Green v. Murphy, 12616.

Decision Date25 September 1958
Docket NumberNo. 12616.,12616.
Citation259 F.2d 591
PartiesWilliam J. GREEN, Jr., Petitioner, v. Honorable John W. MURPHY, Respondent, United States of America, Intervenor.
CourtU.S. Court of Appeals — Third Circuit

David N. Savitt, Philadelphia, Pa., for petitioner.

Frank J. Kiernan, Washington, D. C., for respondent.

Before BIGGS, Chief Judge, and MARIS, GOODRICH, McLAUGHLIN, KALODNER, STALEY, and HASTIE, Circuit Judges.

BIGGS, Chief Judge.

A petition for a writ of mandamus or prohibition was filed by the petitioner, William J. Green, Jr., against the Honorable John W. Murphy, Chief Judge of the United States District Court for the Middle District of Pennsylvania, as respondent, praying this court to order Judge Murphy to proceed no further with the criminal case of the United States of America v. Green (the petitioner), and others, in the United States District Court for the Middle District of Pennsylvania, at Criminal Docket No. 12,880. The petition is based on the refusal of Judge Murphy to disqualify himself because of the allegations of an affidavit filed by the petitioner purportedly pursuant to the provisions of Section 144, Title 28, U.S.C.1 The petition prays also that another judge be assigned to hear the criminal case, asserting that Judge Murphy "has a personal bias and prejudice against * * * the petitioner, Green". We issued a rule to show cause directed to Judge Murphy. He answered and the United States, intervening, also responded. After certain preliminary proceedings in this court which need not be recited here, the case came on for hearing. Because of the importance of the questions of law involved and to effect an expeditious disposition of the issues, the case was heard by the court en banc.

Certain facts must be stated. On March 29, 1957, motions to dismiss the indictment, for a bill of particulars, for severance, for a transfer of the trial from Scranton to some other place of holding court within the Middle District of Pennsylvania, and for inspection of certain records within the possession of the United States were filed by the petitioner, Green. These were passed upon by Judge Murphy, who denied all of them save the motion for inspection, the latter being agreed to by the United States Attorney. Thereafter, on March 2, 1958, on inquiry by the petitioner's counsel of Judge Murphy, as to at what term of court and by what judge2 the petitioner would be tried, petitioner's counsel was informed that the petitioner "most probably" would be tried by a court over which Judge Murphy would preside at Scranton. On March 7, 1958, the petitioner filed a motion seeking to have Judge Murphy replaced as the presiding judge at the trial by some other judge and an affidavit of bias and prejudice was filed in the court below pursuant to Section 144, Title 28 U.S.C. Note 1, supra. The affidavit alleged, inter alia, that the petitioner believed Judge Murphy was personally "prejudiced against me by reason of our long continued and close political and social relationship and that by reason of his desire to prove his integrity and lack of favoritism, he will be unable to afford me a fair and impartial trial * * *". We will not state the contents of the affidavit in this opinion for we do not find it necessary now to reach the question of the legal sufficiency of its allegations as the basis for disqualification. Judge Murphy concluded that the allegations of the affidavit were insufficient and refused to disqualify himself, stating his reasons in an opinion filed concurrently with an appropriate order.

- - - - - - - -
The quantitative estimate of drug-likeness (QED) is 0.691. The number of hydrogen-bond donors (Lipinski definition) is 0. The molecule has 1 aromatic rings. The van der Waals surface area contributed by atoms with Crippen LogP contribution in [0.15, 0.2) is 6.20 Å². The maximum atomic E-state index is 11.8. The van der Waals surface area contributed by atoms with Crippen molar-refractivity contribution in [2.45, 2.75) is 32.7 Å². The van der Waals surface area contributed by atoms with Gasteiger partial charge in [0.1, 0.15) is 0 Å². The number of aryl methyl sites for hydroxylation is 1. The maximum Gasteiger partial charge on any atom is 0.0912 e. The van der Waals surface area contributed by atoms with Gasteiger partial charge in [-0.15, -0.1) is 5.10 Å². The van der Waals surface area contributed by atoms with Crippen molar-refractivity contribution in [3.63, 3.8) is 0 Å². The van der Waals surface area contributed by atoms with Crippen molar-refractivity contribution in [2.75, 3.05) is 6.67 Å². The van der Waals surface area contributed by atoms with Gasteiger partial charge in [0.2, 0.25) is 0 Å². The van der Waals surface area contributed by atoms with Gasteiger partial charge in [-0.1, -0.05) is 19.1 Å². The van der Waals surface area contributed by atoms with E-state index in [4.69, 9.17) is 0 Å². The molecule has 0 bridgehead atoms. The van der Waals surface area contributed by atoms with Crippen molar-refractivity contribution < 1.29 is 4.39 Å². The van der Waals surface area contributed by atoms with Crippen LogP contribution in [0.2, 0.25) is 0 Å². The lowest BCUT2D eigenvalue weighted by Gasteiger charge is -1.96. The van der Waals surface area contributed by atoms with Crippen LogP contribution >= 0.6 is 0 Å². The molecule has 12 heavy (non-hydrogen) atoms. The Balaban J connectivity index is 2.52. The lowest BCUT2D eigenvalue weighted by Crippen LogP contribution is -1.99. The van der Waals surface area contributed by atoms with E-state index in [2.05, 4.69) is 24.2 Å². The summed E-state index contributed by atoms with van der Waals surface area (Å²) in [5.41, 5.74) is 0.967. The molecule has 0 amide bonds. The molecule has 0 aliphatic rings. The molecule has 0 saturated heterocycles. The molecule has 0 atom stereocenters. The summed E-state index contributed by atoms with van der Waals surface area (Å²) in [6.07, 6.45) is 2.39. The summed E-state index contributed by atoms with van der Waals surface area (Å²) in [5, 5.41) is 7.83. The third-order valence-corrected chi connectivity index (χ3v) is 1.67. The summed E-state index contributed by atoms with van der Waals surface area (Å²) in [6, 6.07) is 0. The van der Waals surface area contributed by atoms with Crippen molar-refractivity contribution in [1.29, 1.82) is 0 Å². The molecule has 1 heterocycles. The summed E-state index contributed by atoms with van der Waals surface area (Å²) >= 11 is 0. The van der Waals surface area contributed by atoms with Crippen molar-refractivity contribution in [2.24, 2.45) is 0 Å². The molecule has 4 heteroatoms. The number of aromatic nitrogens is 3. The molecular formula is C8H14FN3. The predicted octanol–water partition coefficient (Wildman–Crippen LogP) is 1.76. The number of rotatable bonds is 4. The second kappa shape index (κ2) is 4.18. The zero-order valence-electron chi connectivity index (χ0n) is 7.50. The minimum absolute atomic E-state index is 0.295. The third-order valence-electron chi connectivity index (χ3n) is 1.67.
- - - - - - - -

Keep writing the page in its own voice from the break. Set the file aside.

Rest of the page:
We are of the opinion that the case at bar is ruled by legal principles which, although they may have been cloudy in the past, are now clearly defined. It is now settled law that the judge against whom an affidavit of bias and prejudice is filed under Section 144, must himself pass on the legal sufficiency of the facts alleged and that in so doing he must accept the allegations of the affidavit as true. A United States district judge therefore possesses the jurisdiction, the power, to pass upon the question as to whether he must withdraw from the case by reason of the allegations of his disqualification contained in the affidavit. This necessarily includes the power to decide the question wrongly as well as rightly. Behr v. Mine Safety Appliances Co., 3 Cir., 233 F.2d 371, certiorari denied 1956, 352 U.S. 942, 77 S.Ct. 264, 1 L.Ed.2d 237, rehearing denied 1957, 352 U.S. 976, 77 S.Ct. 353, 1 L.Ed.2d 329; In re Greene, 3 Cir., 1947, 160 F.2d 517, 518; Voltmann v. United Fruit Co., 2 Cir., 1945, 147 F.2d 514, 517. Only what is set forth in the affidavit of bias and prejudice is material to the issue of disqualification. Berger v. United States, 1920, 255 U.S. 22, 41 S.Ct. 230, 65 L.Ed. 481. It follows, therefore, that only questions of law are presented by the respondent judge's refusal to disqualify himself. There can be no dispute either in the district court or on appeal as to the truth or falsity of the allegations of the affidavit. This does not mean, however, that the legal sufficiency of what is alleged in the affidavit becomes moot on appeal for what is stated therein and the inferences, if any, which may be drawn properly therefrom constitute the very basis on which the issue of disqualification of the judge must be decided ultimately. See Korer v. Hoffman, 7 Cir., 1954, 212 F.2d 211, 212-213, 45 A.L.R.2d 930, and the authorities cited therein.3